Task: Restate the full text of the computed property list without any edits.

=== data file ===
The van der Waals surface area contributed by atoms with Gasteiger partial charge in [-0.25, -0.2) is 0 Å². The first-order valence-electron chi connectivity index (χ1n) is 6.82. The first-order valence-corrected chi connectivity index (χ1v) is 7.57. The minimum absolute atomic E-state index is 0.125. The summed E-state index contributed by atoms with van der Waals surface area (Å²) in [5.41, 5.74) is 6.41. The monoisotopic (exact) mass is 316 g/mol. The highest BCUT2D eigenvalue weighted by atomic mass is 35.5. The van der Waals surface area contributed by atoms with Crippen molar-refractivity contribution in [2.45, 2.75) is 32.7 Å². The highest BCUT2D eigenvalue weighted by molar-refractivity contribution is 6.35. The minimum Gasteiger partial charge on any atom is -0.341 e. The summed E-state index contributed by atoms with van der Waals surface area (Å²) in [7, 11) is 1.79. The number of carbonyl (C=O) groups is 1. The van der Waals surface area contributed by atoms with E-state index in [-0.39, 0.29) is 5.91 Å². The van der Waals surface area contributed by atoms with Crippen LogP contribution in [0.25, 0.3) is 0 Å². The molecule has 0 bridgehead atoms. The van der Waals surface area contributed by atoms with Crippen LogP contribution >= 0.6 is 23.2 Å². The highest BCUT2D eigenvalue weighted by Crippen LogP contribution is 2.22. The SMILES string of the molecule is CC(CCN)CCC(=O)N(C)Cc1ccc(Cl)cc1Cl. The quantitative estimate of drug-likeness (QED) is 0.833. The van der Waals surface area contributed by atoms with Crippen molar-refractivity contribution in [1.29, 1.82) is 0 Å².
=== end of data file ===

The van der Waals surface area contributed by atoms with Gasteiger partial charge in [-0.25, -0.2) is 0 Å². The first-order valence-electron chi connectivity index (χ1n) is 6.82. The first-order valence-corrected chi connectivity index (χ1v) is 7.57. The minimum absolute atomic E-state index is 0.125. The summed E-state index contributed by atoms with van der Waals surface area (Å²) in [5.41, 5.74) is 6.41. The monoisotopic (exact) mass is 316 g/mol. The highest BCUT2D eigenvalue weighted by atomic mass is 35.5. The van der Waals surface area contributed by atoms with Crippen molar-refractivity contribution in [2.45, 2.75) is 32.7 Å². The highest BCUT2D eigenvalue weighted by molar-refractivity contribution is 6.35. The minimum Gasteiger partial charge on any atom is -0.341 e. The summed E-state index contributed by atoms with van der Waals surface area (Å²) in [7, 11) is 1.79. The number of carbonyl (C=O) groups is 1. The van der Waals surface area contributed by atoms with E-state index in [-0.39, 0.29) is 5.91 Å². The van der Waals surface area contributed by atoms with Crippen LogP contribution in [0.25, 0.3) is 0 Å². The molecule has 0 bridgehead atoms. The van der Waals surface area contributed by atoms with Crippen LogP contribution >= 0.6 is 23.2 Å². The highest BCUT2D eigenvalue weighted by Crippen LogP contribution is 2.22. The SMILES string of the molecule is CC(CCN)CCC(=O)N(C)Cc1ccc(Cl)cc1Cl. The quantitative estimate of drug-likeness (QED) is 0.833. The van der Waals surface area contributed by atoms with Crippen molar-refractivity contribution in [1.29, 1.82) is 0 Å².